I began working last week as, essentially, a nursing assistant in an assisted living facility. However, seeing that I am not licensed as a nursing assistant (guess what lovely agency I'd have to apply to for that? My favorite Norwegian bureaucratic agency of all: SAFH!), I am paid an even lower wage. I was hired specifically to work in a one-to-one patient assignment with a dementia patient. I, of course, cannot elaborate much more than that, due to patient taughetsplikt (confidentiality), but I am learning a bit here and there about the Norwegian health care system (pros and cons), employment (pros and cons), and dementia (all cons). And just what my priorities and limits are. More on that later. Like 6 weeks later.
Today I also began doing a little "spring cleaning" at the local museum, which was advertised as being a one to two week job, but will more likely be four weeks. I frankly don't have four weeks to give them. But it also looks like I might be able to work a few days here and there with them this summer, and perhaps a bit into the fall, as well. So I haven't completely lost my opportunity to dress up in period costume!
The party's starting!
We had a fun little belated birthday party for our newly-minted four-year old last week. Greta's birthday fell on the day before the barnehage closed for Easter vacation (what do you mean your daycare doesn't close for four days surround Easter? What kind of heathen country do you people live in?), so we delayed the party by 9 days so she'd actually have some friends in town to celebrate with. Four other 3- and 4-year olds joined us for homemade macaroni and cheese (no norsk pølse at our birthday parties!), chocolate cupcakes and Rice Krispie bars (which the children ate with great suspicion).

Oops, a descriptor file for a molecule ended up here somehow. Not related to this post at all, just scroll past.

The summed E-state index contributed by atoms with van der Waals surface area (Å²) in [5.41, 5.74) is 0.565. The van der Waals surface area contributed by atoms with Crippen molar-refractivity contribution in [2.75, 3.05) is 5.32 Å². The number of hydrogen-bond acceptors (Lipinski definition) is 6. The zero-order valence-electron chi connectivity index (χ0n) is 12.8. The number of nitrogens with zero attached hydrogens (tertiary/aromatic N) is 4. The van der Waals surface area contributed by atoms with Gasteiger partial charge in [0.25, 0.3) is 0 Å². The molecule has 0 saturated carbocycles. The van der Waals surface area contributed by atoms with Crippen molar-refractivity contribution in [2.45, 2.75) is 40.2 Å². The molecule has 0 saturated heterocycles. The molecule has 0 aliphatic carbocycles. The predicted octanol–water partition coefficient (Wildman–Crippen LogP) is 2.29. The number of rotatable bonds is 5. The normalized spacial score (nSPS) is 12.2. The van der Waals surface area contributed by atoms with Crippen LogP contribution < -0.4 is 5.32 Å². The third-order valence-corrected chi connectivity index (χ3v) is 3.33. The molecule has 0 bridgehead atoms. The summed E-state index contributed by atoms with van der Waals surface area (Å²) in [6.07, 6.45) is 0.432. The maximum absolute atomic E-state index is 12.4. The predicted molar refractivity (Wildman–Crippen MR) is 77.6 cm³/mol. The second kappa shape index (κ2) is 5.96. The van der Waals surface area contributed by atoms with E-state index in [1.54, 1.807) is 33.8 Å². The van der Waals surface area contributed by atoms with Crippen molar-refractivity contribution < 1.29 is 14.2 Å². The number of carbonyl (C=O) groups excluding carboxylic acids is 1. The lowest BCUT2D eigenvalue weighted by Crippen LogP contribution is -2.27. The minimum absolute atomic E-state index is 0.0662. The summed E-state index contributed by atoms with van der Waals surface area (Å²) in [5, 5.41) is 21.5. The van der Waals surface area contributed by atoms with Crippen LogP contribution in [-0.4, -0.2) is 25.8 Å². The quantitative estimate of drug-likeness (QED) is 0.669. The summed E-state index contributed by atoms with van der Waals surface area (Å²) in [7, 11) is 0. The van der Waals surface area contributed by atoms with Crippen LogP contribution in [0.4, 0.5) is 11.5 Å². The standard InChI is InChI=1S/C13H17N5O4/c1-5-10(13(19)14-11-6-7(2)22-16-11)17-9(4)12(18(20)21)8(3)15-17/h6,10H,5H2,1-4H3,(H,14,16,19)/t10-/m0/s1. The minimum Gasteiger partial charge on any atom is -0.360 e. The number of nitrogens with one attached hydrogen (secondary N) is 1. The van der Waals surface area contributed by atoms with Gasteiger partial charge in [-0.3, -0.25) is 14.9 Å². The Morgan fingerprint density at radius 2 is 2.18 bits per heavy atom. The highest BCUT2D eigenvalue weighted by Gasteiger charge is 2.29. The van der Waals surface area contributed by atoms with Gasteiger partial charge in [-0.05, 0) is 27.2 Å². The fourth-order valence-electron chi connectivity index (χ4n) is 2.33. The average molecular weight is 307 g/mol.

And then the Bergenstest. The five-hour long, five part written test of Norwegian language, designed primarily for those foreigners who wish to be admitted to a Norwegian university. I do not, in fact, wish to be admitted to a university, but I do wish to take a month long required nursing course in November, and to do so I need to pass this test.
I believe the test went well, but not well enough. It consists of 5 parts--a reading comprehension of 3 different texts with both multiple choice and short answer, a listening comprehension of short 15 second conversations/newsreports/telephone messages, a listening comprehension of a 5 minute interview that you then turn around and write a 30 minute "report" on, a 350 work essay (this time on whether or not drivers licenses for new, young male drivers should have more restrictions on them or not), and the cursed A-B sentences. . .
What are A-B sentences?
A: Mari said, "Pappa can drive us to the theater".
B: Mari said that Pappa could drive them to the theater.
A: I shall not pass this test, although I studied very hard.
B: Although I studied very hard, will I not pass this test. (according to norwegian word order).
A: She has it like the yolk in an egg at her new job.
B: She really has it good at her new job.
The first two examples are (relatively simple) grammatical sentence switcheroos. Those I can handle. It's the third kind--the idioms--that throw me because you just can't study for them. You just have to have heard them once, twice, a dozen times.
At any rate. . . that's my prediction.
(A) I'll have my results in 6 weeks.
Or. . . .
(B) In 6 weeks, shall I have results mine.